Home > Ubuntu > How to monitor CPU temperature through terminal prompt?

How to monitor CPU temperature through terminal prompt?

This is an interesting problem when setting up an Ubuntu server. The room that temporary contains the server is not well air-conditioned and as such temperature is a major concern. However, since the machine is headless, it is a bit harder to figure out the CPU temperature without needlessly looking at the sensor all day. Below is instructions on how to setup the CPU monitor on the prompt so it becomes a bit easier to determine whether the computer is overheating.

1. Install/Setup lm-sensors

This is a simple process for in Ubuntu (and probably most distributions). The command to install them is:

# Install lm-sensors to the machine.
>sudo apt-get install lm-sensors

Next, run the command ‘sensors-detect’ and go ahead and say YES to all the options. This is needed in order to detect any hardware sensors on the machine. Reboot afterwards.

# Setup sensors so they register properly.
>sudo sensors-detect

Now, verify that lm-sensors is setup correctly by typing ‘sensors.’ There should be some information about CPU temp/fans/voltage.

# Display sensor information.
>sensors
lm85b-i2c-0-2e
Adapter: SMBus I801 adapter at c400
V1.5:        +1.47 V  (min =  +0.00 V, max =  +3.32 V)
VCore:       +1.36 V  (min =  +0.00 V, max =  +2.99 V)
V3.3:        +3.39 V  (min =  +0.00 V, max =  +4.38 V)
V5:          +5.13 V  (min =  +0.00 V, max =  +6.64 V)
V12:        +12.31 V  (min =  +0.00 V, max = +15.94 V)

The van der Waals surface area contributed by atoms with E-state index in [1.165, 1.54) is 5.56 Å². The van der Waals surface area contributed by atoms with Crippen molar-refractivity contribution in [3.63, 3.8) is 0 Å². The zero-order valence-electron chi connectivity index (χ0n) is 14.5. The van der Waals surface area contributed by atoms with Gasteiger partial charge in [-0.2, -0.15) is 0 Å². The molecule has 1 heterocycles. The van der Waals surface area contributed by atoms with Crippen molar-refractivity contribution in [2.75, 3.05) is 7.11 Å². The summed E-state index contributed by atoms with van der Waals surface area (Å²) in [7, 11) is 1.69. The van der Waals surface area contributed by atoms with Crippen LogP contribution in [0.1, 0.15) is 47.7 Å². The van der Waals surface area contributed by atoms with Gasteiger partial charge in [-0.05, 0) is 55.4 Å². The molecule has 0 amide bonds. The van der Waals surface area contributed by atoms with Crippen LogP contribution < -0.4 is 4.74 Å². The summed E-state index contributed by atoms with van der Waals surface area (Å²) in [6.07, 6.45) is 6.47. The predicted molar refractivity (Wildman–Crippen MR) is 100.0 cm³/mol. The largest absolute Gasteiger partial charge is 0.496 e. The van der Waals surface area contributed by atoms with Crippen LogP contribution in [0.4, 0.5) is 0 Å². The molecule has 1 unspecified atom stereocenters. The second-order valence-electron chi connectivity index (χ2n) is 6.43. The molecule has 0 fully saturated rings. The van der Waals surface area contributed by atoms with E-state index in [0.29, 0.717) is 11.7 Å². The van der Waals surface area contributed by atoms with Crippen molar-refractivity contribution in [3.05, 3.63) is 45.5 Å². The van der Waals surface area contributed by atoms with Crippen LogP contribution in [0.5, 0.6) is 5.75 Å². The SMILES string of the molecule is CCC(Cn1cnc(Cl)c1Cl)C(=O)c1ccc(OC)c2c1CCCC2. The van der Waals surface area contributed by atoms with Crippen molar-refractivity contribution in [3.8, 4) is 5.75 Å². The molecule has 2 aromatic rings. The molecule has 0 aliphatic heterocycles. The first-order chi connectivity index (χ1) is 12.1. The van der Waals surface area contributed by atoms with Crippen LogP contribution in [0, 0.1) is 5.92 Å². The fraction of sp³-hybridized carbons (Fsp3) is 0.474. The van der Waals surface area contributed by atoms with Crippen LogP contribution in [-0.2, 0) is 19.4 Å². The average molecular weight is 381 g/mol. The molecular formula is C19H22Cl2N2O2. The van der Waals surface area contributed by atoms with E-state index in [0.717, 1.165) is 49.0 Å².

CPU_Fan:    2130 RPM  (min =    0 RPM)
fan2:          0 RPM  (min =    0 RPM)
fan3:          0 RPM  (min =    0 RPM)
fan4:       2712 RPM  (min =    0 RPM)
CPU Temp:    +40.0°C  (low  = -127.0°C, high = +127.0°C)
Board Temp:  +29.0°C  (low  = -127.0°C, high = +127.0°C)
Remote Temp: +29.0°C  (low  = -127.0°C, high = +127.0°C)
cpu0_vid:   +1.413 V

2. Write script to continually gather CPU temp.

This is a simple script that gets the CPU temperature out of the sensor data. It assumes that there is only one entry called ‘CPU Temp:’ Some systems may have more than one sensor that displays CPU Temp, so adjust the script accordingly.

cpu_temp.sh

#! /bin/bash
# Records the CPU temp and writes it to a temporary file.
while [ 1 ]; do
     sensors | grep "CPU Temp" | sed 's/.*:\s*+\(.*\)  .*(.*/\1/' >& \
     /tmp/.cpu_temp;
sleep 5;
done

Not particularly fond with this hack script, but it works. Currently, it is set to scan the temperature every 5 seconds, though this can easily be adjusted from the sleep command. Five seconds should be sufficient enough to keep the temperature up-to-date without using too many CPU resources.

3. Tie the CPU temperature to the terminal prompt.

Since Ubuntu uses bash as the default shell, the below changes are for bash prompt. To determine what shell is running, use the follow commands:

# Find which shell is running right now.
>echo $0

For bash, it is simple by modifying the following environment variable PS1. Since Ubuntu has some default setting on terminal prompt, I tack the CPU monitor along with Ubuntu’s defaults. Different shells will have to use similar techniques to set the prompt.

# Default Ubuntu settings
# PS1=${debian_chroot:+($debian_chroot)}\u@\h:\w\$ '